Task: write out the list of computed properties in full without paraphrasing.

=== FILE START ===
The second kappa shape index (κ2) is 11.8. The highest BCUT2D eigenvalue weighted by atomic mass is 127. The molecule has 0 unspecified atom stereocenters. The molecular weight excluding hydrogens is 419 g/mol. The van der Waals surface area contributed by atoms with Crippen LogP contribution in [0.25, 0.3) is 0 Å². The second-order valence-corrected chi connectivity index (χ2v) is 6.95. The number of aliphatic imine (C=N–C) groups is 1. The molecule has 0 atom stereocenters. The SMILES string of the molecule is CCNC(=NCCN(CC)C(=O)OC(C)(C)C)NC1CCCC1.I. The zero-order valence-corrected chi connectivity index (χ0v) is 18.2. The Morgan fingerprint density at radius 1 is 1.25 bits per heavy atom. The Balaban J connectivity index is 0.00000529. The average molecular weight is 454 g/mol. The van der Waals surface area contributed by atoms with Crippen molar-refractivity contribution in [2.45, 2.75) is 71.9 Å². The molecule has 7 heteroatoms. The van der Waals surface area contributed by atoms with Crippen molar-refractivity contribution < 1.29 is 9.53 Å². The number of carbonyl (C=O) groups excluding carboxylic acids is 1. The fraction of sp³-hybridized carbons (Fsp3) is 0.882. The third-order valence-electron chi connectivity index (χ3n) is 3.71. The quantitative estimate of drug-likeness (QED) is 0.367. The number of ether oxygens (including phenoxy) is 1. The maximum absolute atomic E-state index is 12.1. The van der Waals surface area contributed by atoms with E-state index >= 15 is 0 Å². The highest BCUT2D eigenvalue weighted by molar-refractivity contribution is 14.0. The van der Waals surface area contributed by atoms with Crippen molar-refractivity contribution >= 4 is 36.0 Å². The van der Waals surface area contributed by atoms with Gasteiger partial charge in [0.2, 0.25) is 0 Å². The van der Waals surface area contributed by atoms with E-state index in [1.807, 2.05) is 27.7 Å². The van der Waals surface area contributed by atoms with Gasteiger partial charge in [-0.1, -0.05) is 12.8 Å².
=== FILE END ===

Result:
The second kappa shape index (κ2) is 11.8. The highest BCUT2D eigenvalue weighted by atomic mass is 127. The molecule has 0 unspecified atom stereocenters. The molecular weight excluding hydrogens is 419 g/mol. The van der Waals surface area contributed by atoms with Crippen LogP contribution in [0.25, 0.3) is 0 Å². The second-order valence-corrected chi connectivity index (χ2v) is 6.95. The number of aliphatic imine (C=N–C) groups is 1. The molecule has 0 atom stereocenters. The SMILES string of the molecule is CCNC(=NCCN(CC)C(=O)OC(C)(C)C)NC1CCCC1.I. The zero-order valence-corrected chi connectivity index (χ0v) is 18.2. The Morgan fingerprint density at radius 1 is 1.25 bits per heavy atom. The Balaban J connectivity index is 0.00000529. The average molecular weight is 454 g/mol. The van der Waals surface area contributed by atoms with Crippen molar-refractivity contribution in [2.45, 2.75) is 71.9 Å². The molecule has 7 heteroatoms. The van der Waals surface area contributed by atoms with Crippen molar-refractivity contribution < 1.29 is 9.53 Å². The number of carbonyl (C=O) groups excluding carboxylic acids is 1. The fraction of sp³-hybridized carbons (Fsp3) is 0.882. The third-order valence-electron chi connectivity index (χ3n) is 3.71. The quantitative estimate of drug-likeness (QED) is 0.367. The number of ether oxygens (including phenoxy) is 1. The maximum absolute atomic E-state index is 12.1. The van der Waals surface area contributed by atoms with E-state index >= 15 is 0 Å². The highest BCUT2D eigenvalue weighted by molar-refractivity contribution is 14.0. The van der Waals surface area contributed by atoms with Crippen molar-refractivity contribution >= 4 is 36.0 Å². The van der Waals surface area contributed by atoms with Gasteiger partial charge in [0.2, 0.25) is 0 Å². The van der Waals surface area contributed by atoms with E-state index in [1.807, 2.05) is 27.7 Å². The van der Waals surface area contributed by atoms with Gasteiger partial charge in [-0.1, -0.05) is 12.8 Å².